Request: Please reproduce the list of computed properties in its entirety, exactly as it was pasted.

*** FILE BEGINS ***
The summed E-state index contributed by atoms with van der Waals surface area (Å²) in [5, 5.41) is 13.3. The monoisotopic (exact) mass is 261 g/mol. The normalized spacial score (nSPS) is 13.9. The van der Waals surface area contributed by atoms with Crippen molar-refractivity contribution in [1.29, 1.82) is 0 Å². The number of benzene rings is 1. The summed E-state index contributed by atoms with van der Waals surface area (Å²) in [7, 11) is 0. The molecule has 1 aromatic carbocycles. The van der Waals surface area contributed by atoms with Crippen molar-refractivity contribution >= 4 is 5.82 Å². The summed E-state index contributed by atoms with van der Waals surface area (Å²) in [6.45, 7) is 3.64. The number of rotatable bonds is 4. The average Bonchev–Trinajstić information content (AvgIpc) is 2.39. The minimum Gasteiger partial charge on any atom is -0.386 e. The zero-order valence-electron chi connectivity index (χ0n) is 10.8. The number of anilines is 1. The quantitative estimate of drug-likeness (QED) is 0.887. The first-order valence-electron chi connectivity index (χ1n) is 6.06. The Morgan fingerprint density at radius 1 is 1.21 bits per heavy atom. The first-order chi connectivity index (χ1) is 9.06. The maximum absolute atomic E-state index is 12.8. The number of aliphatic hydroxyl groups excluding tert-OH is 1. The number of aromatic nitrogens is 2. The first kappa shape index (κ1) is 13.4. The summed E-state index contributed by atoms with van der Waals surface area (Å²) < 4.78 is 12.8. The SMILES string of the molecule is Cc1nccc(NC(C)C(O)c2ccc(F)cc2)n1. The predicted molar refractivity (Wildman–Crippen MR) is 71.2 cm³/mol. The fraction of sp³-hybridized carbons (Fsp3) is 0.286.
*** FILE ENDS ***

The summed E-state index contributed by atoms with van der Waals surface area (Å²) in [5, 5.41) is 13.3. The monoisotopic (exact) mass is 261 g/mol. The normalized spacial score (nSPS) is 13.9. The van der Waals surface area contributed by atoms with Crippen molar-refractivity contribution in [1.29, 1.82) is 0 Å². The number of benzene rings is 1. The summed E-state index contributed by atoms with van der Waals surface area (Å²) in [7, 11) is 0. The molecule has 1 aromatic carbocycles. The van der Waals surface area contributed by atoms with Crippen molar-refractivity contribution >= 4 is 5.82 Å². The summed E-state index contributed by atoms with van der Waals surface area (Å²) in [6.45, 7) is 3.64. The number of rotatable bonds is 4. The average Bonchev–Trinajstić information content (AvgIpc) is 2.39. The minimum Gasteiger partial charge on any atom is -0.386 e. The zero-order valence-electron chi connectivity index (χ0n) is 10.8. The number of anilines is 1. The quantitative estimate of drug-likeness (QED) is 0.887. The first-order valence-electron chi connectivity index (χ1n) is 6.06. The Morgan fingerprint density at radius 1 is 1.21 bits per heavy atom. The first-order chi connectivity index (χ1) is 9.06. The maximum absolute atomic E-state index is 12.8. The number of aliphatic hydroxyl groups excluding tert-OH is 1. The number of aromatic nitrogens is 2. The first kappa shape index (κ1) is 13.4. The summed E-state index contributed by atoms with van der Waals surface area (Å²) < 4.78 is 12.8. The SMILES string of the molecule is Cc1nccc(NC(C)C(O)c2ccc(F)cc2)n1. The predicted molar refractivity (Wildman–Crippen MR) is 71.2 cm³/mol. The fraction of sp³-hybridized carbons (Fsp3) is 0.286.